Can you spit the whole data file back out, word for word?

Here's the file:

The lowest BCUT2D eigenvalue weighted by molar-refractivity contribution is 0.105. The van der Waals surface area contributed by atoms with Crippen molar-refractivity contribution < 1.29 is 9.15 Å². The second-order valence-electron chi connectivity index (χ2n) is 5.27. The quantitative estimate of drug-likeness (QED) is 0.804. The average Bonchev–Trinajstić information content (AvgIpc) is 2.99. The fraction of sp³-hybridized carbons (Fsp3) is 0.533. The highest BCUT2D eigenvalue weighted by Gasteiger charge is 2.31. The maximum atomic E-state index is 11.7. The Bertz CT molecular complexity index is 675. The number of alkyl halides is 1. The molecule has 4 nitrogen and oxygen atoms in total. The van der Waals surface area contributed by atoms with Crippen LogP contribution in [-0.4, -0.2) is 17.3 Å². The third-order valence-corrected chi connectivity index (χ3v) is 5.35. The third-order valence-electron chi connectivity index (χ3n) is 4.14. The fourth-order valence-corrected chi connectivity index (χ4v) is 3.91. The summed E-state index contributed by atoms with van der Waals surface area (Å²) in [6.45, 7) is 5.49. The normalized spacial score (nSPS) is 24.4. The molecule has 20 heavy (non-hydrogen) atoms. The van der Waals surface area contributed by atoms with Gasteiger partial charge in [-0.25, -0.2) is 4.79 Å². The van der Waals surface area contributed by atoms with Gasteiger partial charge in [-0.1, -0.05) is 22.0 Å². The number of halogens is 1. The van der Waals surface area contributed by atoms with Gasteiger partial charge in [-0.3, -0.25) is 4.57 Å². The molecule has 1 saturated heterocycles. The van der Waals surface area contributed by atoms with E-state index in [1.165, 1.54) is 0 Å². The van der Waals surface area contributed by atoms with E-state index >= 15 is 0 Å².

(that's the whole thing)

The lowest BCUT2D eigenvalue weighted by molar-refractivity contribution is 0.105. The van der Waals surface area contributed by atoms with Crippen molar-refractivity contribution < 1.29 is 9.15 Å². The second-order valence-electron chi connectivity index (χ2n) is 5.27. The quantitative estimate of drug-likeness (QED) is 0.804. The average Bonchev–Trinajstić information content (AvgIpc) is 2.99. The fraction of sp³-hybridized carbons (Fsp3) is 0.533. The highest BCUT2D eigenvalue weighted by Gasteiger charge is 2.31. The maximum atomic E-state index is 11.7. The Bertz CT molecular complexity index is 675. The number of alkyl halides is 1. The molecule has 4 nitrogen and oxygen atoms in total. The van der Waals surface area contributed by atoms with Crippen LogP contribution in [-0.4, -0.2) is 17.3 Å². The third-order valence-corrected chi connectivity index (χ3v) is 5.35. The third-order valence-electron chi connectivity index (χ3n) is 4.14. The fourth-order valence-corrected chi connectivity index (χ4v) is 3.91. The summed E-state index contributed by atoms with van der Waals surface area (Å²) in [6.45, 7) is 5.49. The normalized spacial score (nSPS) is 24.4. The molecule has 20 heavy (non-hydrogen) atoms. The van der Waals surface area contributed by atoms with Gasteiger partial charge in [-0.25, -0.2) is 4.79 Å². The van der Waals surface area contributed by atoms with Gasteiger partial charge in [-0.1, -0.05) is 22.0 Å². The number of halogens is 1. The van der Waals surface area contributed by atoms with Gasteiger partial charge in [-0.3, -0.25) is 4.57 Å². The molecule has 1 saturated heterocycles. The van der Waals surface area contributed by atoms with E-state index in [1.165, 1.54) is 0 Å². The van der Waals surface area contributed by atoms with E-state index >= 15 is 0 Å².